free ebooks

A History of Science — Volume 1 by Williams

Maintained that this septum was permeable


His

systems of treatment were far in advance of his theories regarding the functions of organs, causes of disease, etc., and some of them are still first principles with physicians. Like Hippocrates, he laid great stress on correct diet, exercise, and reliance upon nature. "Nature is the overseer by whom health is supplied to the sick," he says. "Nature lends her aid on all sides, she decides and cures diseases. No one can be saved unless nature conquers the disease, and no one dies unless nature succumbs."

From the picture thus drawn of Galen as an anatomist and physician, one might infer that he should rank very high as a scientific exponent of medicine, even in comparison with modern physicians. There is, however, another side to the picture. His knowledge of anatomy was certainly very considerable, but many of his deductions and theories as to the functions of organs, the cause of diseases, and his methods of treating them, would be recognized as absurd by a modern school-boy of average intelligence. His greatness must be judged in comparison with ancient, not with modern, scientists. He maintained, for example, that respiration and the pulse-beat were for one and the same purpose--that of the reception of air into the arteries of the body. To him the act of breathing was for the purpose of admitting air into the lungs, whence it found its way into the heart, and from there was distributed throughout the body by means of the arteries. The skin

also played an important part in supplying the body with air, the pores absorbing the air and distributing it through the arteries. But, as we know that he was aware of the fact that the arteries also contained blood, he must have believed that these vessels contained a mixture of the two.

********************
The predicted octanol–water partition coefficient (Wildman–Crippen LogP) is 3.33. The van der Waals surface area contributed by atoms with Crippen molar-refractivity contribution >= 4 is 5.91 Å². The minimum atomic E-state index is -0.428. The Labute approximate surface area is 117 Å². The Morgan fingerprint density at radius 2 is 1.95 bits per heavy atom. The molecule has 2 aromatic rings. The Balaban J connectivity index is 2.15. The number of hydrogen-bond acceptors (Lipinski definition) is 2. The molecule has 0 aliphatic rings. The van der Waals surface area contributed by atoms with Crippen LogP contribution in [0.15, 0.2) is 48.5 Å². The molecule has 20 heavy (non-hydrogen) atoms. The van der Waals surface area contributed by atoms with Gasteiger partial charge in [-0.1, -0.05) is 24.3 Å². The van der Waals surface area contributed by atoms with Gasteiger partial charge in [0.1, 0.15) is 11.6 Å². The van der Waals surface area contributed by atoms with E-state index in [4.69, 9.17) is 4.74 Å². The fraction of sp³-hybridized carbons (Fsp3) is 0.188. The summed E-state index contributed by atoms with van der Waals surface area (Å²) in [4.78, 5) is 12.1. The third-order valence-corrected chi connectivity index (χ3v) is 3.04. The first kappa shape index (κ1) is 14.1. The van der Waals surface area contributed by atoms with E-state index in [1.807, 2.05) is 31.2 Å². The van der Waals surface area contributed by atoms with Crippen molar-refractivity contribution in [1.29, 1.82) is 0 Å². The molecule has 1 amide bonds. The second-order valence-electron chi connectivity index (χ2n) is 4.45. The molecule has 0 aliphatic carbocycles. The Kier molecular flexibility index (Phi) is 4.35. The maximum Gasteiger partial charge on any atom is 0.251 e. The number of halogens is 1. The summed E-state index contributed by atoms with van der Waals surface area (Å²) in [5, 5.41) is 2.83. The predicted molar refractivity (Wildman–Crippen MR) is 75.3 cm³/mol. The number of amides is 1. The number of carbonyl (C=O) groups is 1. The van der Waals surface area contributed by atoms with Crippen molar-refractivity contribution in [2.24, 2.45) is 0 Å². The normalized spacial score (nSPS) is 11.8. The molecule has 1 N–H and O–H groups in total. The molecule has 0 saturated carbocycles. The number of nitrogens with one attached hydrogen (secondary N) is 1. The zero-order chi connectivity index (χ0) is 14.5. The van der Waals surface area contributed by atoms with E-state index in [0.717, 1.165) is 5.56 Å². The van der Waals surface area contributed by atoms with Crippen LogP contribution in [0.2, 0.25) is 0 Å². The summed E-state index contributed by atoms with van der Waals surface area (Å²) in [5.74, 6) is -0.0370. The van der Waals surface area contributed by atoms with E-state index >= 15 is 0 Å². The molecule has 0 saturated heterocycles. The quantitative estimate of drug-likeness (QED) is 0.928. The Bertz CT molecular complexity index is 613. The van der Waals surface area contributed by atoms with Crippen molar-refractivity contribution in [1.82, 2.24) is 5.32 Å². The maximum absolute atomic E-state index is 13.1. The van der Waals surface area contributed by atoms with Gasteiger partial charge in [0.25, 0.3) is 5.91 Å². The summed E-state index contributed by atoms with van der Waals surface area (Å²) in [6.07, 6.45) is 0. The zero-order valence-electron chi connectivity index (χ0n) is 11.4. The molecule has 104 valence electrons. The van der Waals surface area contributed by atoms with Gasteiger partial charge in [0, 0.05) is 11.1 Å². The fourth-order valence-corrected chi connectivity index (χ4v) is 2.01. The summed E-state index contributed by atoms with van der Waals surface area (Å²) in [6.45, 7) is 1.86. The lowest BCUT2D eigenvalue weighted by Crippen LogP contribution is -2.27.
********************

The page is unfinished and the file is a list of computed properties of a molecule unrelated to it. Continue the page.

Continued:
Modern anatomists know that the heart is divided into two approximately equal parts by an impermeable septum of tough fibres. Yet, Galen, who dissected the hearts of a vast number of the lower animals according to his own account, maintained that this septum was permeable, and that the air, entering one side of the heart from the lungs, passed through it into the opposite side and was then transferred to the arteries.

He was equally at fault, although perhaps more excusably so, in his explanation of the action of the nerves. He had rightly pointed out that nerves were merely connections between the brain and spinal-cord and distant muscles and organs, and had recognized that there were two kinds of nerves, but his explanation of the action of these nerves was that "nervous spirits" were carried to the cavities of the brain by blood-vessels, and from there transmitted through the body along the nerve-trunks.

In the human skull, overlying the nasal cavity, there are two thin plates of bone perforated with numerous small apertures. These apertures allow the passage of numerous nerve-filaments which extend from a group of cells in the brain to the delicate membranes in the nasal cavity. These perforations in the bone, therefore, are simply to allow the passage of the nerves. But Galen gave a very different explanation. He believed that impure "animal spirits" were carried to the cavities of the brain by the arteries in the neck and from there were sifted out through these perforated bones, and so expelled from the body.


eBook Search
Social Sharing
Share Button
About us

freefictionbooks.org is a collection of free ebooks that can be read online. Ebooks are split into pages for easier reading and better bookmarking.

We have more than 35,000 free books in our collection and are adding new books daily.

We invite you to link to us, so as many people as possible can enjoy this wonderful free website.

© 2010-2013 freefictionbooks.org - All Rights Reserved.

Terms of Use | Privacy Policy | Contact Us